TAU launches first ever study on cultured meat
TAU researcher launches world's first feasibility study on meat cultured in a lab
Concrete buildings, clean drinking water, and antibiotics are just a few of the "unnatural" benefits of modernity. Now cultured meat engineered in a laboratory, also known as in-vitro meat, may be poised to join this estimable list.
Tel Aviv University, together with the Modern Agricultural Foundation, has just launched a trailblazing feasibility study on cultured chicken breast production. The study will determine, among other things, how cultured meat, grown in a lab from animal stem cells, could be manufactured commercially, and examine the costs, technology, and potential problems involved. Prof. Amit Gefen of TAU's Department of Biomedical Engineering, one of the world's leading experts in tissue engineering, is leading the study on cultured meat production.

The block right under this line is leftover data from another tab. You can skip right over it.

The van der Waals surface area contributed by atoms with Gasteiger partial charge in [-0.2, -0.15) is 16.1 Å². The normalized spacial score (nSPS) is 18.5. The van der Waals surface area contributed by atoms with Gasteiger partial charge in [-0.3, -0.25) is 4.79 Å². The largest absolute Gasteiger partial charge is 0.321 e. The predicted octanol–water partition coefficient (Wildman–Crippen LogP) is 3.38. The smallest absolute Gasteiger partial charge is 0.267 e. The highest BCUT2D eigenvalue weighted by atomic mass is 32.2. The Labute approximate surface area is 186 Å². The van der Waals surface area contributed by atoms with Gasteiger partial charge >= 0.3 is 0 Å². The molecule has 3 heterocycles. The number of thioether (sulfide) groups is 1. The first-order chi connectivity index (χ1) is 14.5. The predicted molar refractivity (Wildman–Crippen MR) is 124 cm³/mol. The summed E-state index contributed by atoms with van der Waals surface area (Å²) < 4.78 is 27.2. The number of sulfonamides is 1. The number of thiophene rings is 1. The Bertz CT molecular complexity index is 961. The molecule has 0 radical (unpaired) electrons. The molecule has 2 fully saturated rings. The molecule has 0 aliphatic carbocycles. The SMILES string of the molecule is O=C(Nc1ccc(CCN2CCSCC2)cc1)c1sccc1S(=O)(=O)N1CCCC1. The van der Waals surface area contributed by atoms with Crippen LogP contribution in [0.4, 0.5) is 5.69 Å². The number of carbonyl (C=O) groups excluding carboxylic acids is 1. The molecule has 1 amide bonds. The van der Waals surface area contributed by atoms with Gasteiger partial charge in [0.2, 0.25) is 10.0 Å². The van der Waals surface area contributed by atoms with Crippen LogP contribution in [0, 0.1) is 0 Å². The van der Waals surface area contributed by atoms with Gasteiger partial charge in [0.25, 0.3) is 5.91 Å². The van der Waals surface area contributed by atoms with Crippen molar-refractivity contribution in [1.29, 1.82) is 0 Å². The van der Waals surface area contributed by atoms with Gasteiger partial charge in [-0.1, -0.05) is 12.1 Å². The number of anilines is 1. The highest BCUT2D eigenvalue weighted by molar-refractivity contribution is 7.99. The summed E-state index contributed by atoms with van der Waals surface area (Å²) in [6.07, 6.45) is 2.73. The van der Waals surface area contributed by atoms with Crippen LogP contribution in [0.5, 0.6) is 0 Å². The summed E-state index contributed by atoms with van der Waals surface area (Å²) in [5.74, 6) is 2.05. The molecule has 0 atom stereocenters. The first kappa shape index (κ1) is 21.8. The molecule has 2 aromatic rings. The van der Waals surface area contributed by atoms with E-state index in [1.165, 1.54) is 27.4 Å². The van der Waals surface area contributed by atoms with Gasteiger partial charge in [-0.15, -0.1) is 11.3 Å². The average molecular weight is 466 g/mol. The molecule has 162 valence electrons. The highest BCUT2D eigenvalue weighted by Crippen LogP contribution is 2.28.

Cultured meat is produced by placing stem cells in a growth culture (fetal bovine serum, for example, is extracted from cow uteruses and rich with energy substrates, amino acids, and inorganic salts that support cell metabolism and growth). The cells divide and grow, creating solid pieces of meat.
There are many reasons to prefer cultured meat, researchers advise. First, the real thing isn't exactly "real" anymore. Animals raised for eventual slaughter are shot full of growth hormones and antibiotics, which are later ingested by people. Animal cruelty, which offends the values of many cultures, is another important reason, not to mention that health and safety regulations are often overlooked in factories.
But even if meat could be produced humanely, naturally, and safely, the world is fast approaching its production limit. By 2050, the world's population is projected to reach 9.2 billion, and meat production will need to be at least double what it is today, say experts.
This article was originally published by AFTAU.